3 Ingredients Needed for Independence

Independence is the ability to do things for ourselves. Once kids are of school age, a healthy sense of independence contributes to positive behavior, better decision-making, and persistence when faced with challenges.

Empowering young children to do things by themselves says "I believe in you"! Tweet this!

The foundation for later independence is built in early infancy, and is strengthened by sensitive, responsive parenting throughout the early years. Even when they’re no longer babies, children need warmth and responsiveness from their parents and caregivers.

However, overly protective parents can undermine the development of independence by trying to shield their kids from any adversity or difficulty. When children reach the toddler stage, they're ready to begin learning learn to handle challenges on their own or with limited help. These lessons are crucial for developing coping skills and persistence that will benefit them throughout life.

There are many ways to encourage this process. Below are three of the basic necessities for creating a home environment that promotes independence.

"It's the process not the product" that matters most as toddlers learn new tasks! Tweet this!

1. A Kid-friendly Environment

With the right tools in the right environment, a young child can do all kinds of helpful activities around the house. When safe utensils and non-breakable plates and cups are put on lower shelves, within her reach, your toddler can learn to get her own bowl for cereal, her own cup for milk, and maybe even spread butter on her own bagel!

Arrange her wardrobe to keep the options simple. Then give her opportunities to choose what she wants to wear. (And when she chooses her cowboy boots, a tutu, and a Superman t-shirt, just tell her how you admire her eye for style! Try to be ok with the craziness!)

Another way to foster an independent environment for young ones is to place simple, child-sized, and safe cleaning equipment in an accessible location: a small dustpan and handheld sweeper for cleaning up messes, and maybe some small rags for spills.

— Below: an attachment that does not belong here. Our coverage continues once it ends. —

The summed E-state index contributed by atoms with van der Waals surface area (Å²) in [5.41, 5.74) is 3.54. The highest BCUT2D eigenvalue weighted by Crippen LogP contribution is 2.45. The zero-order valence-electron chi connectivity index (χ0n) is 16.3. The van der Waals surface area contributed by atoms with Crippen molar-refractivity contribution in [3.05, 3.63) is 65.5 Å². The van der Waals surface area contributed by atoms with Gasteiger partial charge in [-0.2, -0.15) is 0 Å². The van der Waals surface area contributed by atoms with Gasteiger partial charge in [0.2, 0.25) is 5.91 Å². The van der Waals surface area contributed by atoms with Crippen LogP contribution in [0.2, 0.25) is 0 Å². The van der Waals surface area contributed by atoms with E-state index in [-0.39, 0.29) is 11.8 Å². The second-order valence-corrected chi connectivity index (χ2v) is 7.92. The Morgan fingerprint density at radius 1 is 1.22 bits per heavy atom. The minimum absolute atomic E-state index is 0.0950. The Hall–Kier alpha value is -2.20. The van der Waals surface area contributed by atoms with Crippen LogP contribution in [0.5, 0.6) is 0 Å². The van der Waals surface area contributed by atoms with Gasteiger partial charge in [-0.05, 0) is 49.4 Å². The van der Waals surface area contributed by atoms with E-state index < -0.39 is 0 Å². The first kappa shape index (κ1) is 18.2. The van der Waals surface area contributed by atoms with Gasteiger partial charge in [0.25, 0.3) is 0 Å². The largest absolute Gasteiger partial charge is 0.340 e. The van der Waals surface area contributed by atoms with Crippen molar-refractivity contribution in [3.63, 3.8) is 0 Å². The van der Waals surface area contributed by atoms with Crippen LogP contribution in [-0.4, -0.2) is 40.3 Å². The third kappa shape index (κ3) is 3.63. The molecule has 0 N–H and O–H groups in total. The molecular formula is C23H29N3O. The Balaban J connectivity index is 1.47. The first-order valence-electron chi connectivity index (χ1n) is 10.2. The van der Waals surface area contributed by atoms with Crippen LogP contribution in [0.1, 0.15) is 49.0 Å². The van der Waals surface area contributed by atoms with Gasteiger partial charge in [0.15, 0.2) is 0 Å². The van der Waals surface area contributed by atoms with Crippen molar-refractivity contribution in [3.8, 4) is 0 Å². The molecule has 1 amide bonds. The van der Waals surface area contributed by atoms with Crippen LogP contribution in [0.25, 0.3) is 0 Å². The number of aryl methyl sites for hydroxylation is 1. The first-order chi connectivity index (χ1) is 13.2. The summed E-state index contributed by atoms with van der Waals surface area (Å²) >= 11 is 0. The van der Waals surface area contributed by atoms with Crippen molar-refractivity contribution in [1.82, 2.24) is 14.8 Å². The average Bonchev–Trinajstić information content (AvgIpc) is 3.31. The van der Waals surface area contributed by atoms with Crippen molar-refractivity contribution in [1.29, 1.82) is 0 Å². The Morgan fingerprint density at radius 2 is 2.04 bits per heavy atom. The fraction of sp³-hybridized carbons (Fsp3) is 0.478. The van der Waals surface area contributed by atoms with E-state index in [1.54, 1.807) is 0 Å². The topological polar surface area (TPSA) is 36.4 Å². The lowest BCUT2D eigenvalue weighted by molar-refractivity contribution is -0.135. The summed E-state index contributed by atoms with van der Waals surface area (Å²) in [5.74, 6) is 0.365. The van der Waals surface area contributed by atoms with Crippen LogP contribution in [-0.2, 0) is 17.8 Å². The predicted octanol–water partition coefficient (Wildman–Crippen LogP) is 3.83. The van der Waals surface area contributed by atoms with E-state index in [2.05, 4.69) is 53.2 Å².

2. Instructions and Just a Little Help

We say it here all the time: "You are your child's first and best teacher," and it is so true! Show your little guy how to perform an appropriate task. Then guide him as he tries it himself. When he looks like he can handle it, let him do it alone. Try not to help him unless he asks, and resist the urge to take over. This might be tough at first. We hate to watch our kids struggle, but letting him figure it out on his own will help him develop pride, self-confidence, and independence. For more ideas for encouraging independence, check out our Pinterest boards "social/ emotional development" and "around the house" for age-appropriate chore lists and other resources.

3. Patience

Few things are as frustrating as waiting endlessly for a toddler to do something by herself that you could have finished much faster yourself. However, nothing is as vital for her developing sense of autonomy than your patience and praise of her effort! It’s only natural that she will be slower and messier than you. Remember that it is the process and not the product that is important. Be patient with her now, and you will be so proud of her as she hones her skills and becomes more and more efficient.

Empowering a young child by giving plenty of opportunities to do things independently sends the message that you believe in him and that he is capable. This confidence is vital to developing independence, a crucial aspect of a child's development. Safe, appropriate tasks, along with a little guidance and a bit of patience will help him be able to say, "Look, I did it all by myself!"